Article Originally Published by Natalie Ochoa on North Texas Daily
Article Originally Published by on North Texas Daily
As a result of the racially offensive incident that occurred at the “When Hate Comes to Campus” event last week, UNT’s Student Government Association produced a list of demands that they will present to the Board of Regents as an action point on Thursday.
A petition connected to these demands was sent out publicly on social media on Nov. 8 from the UNT SGA Twitter page. Within four days of its release, the petition gained more than 2,000 signatures from the UNT community. Other organizations such as The Black Faculty Network, Embrace, the UNT Latinx Hispanic Student Union, MUEVE and UNT GLAD have expressed their support for the petition.
“I’m glad that students are advocating for what they feel is best for the institution and their peers going forward,” Vice President for Student Affairs, Elizabeth With said. “I am certain that we will find ways to implement as many of the suggestions as possible that they have brought forward.”
With said that the Division of Student Affairs will continue the dialogue with students, working with President Smatresk and the Division of Institutional Equity and Diversity.
“We created the petition to allow the student body to stand up and use their voice,” SGA Communications Director Hutchinson said. “Far too often administration pushes student concerns off to the side saying they’ll do whatever they can to support us, but then immediately turn around and say it can’t be done.”
Many students voiced their opinion on the matter following the “When Hate Comes to Campus” event.
“I just felt like there’s been a lack of clarity as to how UNT is being active in advocating for students and being held to their standard of being an inclusive campus,” Luis Carrillo, media arts junior and Hispanic Student Association sports coordinator said. “The recent incident that happened a few days ago was the straw that broke the camel’s back and I’m tired of the board sitting around with their arms crossed not speaking or acting on behalf of the student’s feedback.”
Carrillo also spoke about the invitation of Immigration and Customs Enforcement and how it was negligent of the emotions of the almost 25 percent Hispanic population within the student body.
“First and foremost, our [organizations] and student government have made it very clear that we’re not happy with the way UNT is representing its minority groups and we want change,” Carrillo said. “We as a student body have to make sure these demands are met and are kept up with. Students have a job to do and that’s to make sure UNT takes responsibility for when they fail to make students like their lives, opinions and voices matter here.”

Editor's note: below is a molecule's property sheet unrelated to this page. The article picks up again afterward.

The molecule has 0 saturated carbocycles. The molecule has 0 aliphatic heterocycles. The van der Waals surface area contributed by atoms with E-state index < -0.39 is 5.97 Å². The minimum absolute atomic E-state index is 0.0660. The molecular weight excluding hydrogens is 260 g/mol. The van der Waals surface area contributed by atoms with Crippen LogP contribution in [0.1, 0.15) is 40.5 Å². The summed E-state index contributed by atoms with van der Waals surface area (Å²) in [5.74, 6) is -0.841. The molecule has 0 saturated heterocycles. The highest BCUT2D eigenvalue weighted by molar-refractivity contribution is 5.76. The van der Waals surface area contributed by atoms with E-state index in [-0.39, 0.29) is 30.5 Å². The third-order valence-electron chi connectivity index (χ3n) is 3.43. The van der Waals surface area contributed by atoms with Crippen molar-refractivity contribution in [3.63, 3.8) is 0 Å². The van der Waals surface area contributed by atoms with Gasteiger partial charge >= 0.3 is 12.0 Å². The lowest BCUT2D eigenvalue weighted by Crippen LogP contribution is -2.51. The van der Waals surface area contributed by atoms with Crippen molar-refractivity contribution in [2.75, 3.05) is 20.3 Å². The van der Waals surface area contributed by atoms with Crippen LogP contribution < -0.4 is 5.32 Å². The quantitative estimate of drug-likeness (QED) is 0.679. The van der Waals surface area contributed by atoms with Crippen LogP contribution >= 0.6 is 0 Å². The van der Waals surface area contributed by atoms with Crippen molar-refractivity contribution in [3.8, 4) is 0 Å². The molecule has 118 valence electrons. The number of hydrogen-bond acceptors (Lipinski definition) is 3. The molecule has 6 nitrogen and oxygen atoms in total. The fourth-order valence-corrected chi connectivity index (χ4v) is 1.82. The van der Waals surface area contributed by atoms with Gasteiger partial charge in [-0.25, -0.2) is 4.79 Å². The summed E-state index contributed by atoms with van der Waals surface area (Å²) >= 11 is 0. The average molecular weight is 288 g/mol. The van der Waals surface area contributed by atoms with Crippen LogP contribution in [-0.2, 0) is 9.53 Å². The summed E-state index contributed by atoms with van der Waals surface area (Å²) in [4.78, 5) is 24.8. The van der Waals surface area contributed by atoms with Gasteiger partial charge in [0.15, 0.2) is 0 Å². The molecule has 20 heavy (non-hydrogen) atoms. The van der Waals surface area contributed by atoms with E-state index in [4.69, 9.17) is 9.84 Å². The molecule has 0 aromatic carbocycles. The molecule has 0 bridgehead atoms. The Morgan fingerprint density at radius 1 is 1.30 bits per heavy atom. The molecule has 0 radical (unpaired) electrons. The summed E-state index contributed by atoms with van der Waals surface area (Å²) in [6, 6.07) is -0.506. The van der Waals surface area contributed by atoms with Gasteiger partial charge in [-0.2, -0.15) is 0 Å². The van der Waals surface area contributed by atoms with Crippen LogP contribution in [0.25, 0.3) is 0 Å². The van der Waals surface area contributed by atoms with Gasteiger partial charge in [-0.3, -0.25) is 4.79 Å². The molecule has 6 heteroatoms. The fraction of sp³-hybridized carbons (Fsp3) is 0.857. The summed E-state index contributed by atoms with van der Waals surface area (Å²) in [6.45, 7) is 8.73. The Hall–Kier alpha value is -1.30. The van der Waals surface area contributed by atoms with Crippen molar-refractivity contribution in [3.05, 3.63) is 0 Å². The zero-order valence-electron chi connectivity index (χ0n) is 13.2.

The first demand from the list revolves around the creation and enforcement of comprehensive awareness and inclusion curriculum throughout all campus departments and units which would be mandatory for all faculty, staff and administration.
“I think the benefit of these demands is quite resounding,” Hutchinson said. “How can students learn in an environment that doesn’t fully support them? UNT consistently promotes and makes money off of the fact that we are diverse, inclusive and almost an MSI, but then we have administrators, professors and staff across the UNT system over the course of these years who have proven the cultural incompetency and ignorance — yet nothing has been done about it.”
The UNT Student Affairs Office sent out a bulk email to registered UNT students on Nov. 8, the day after the “When Hate Comes to Campus” event that said there is no place in the UNT community.
“If UNT says it’s a home for everyone, show us. If UNT says it prides itself on diversity, show us,” Hutchinson said. “Actions speak louder than words and a three paragraph statement isn’t action, it’s an attempt to solve an incident without actually taking a look at the institutional epidemic of incompetency that plagues this university.”
UNT students continue to express their concern for the future of the university and their hope for change.
“It’s time for the board to stop acting like everything will fade away if they turn the other cheek,” Carrillo said. “We’re not going away. We’re here and we’re fighting until something changes because we care.”
On Thursday, Nov. 14, SGA will be hosting a student sit-in at the Board of Regents meeting at 1 p.m. SGA is encouraging students to wear all black at the sit-in and use “#NotMyUNT” on social media as a chance to explain what they want to see fixed and or changed within the university moving forward.
The Dean of Students did not respond to a request for comment prior to publication.
Featured Image: SGA senators meet on Oct. 23, 2019. Image by Carter Mize
Source: North Texas Daily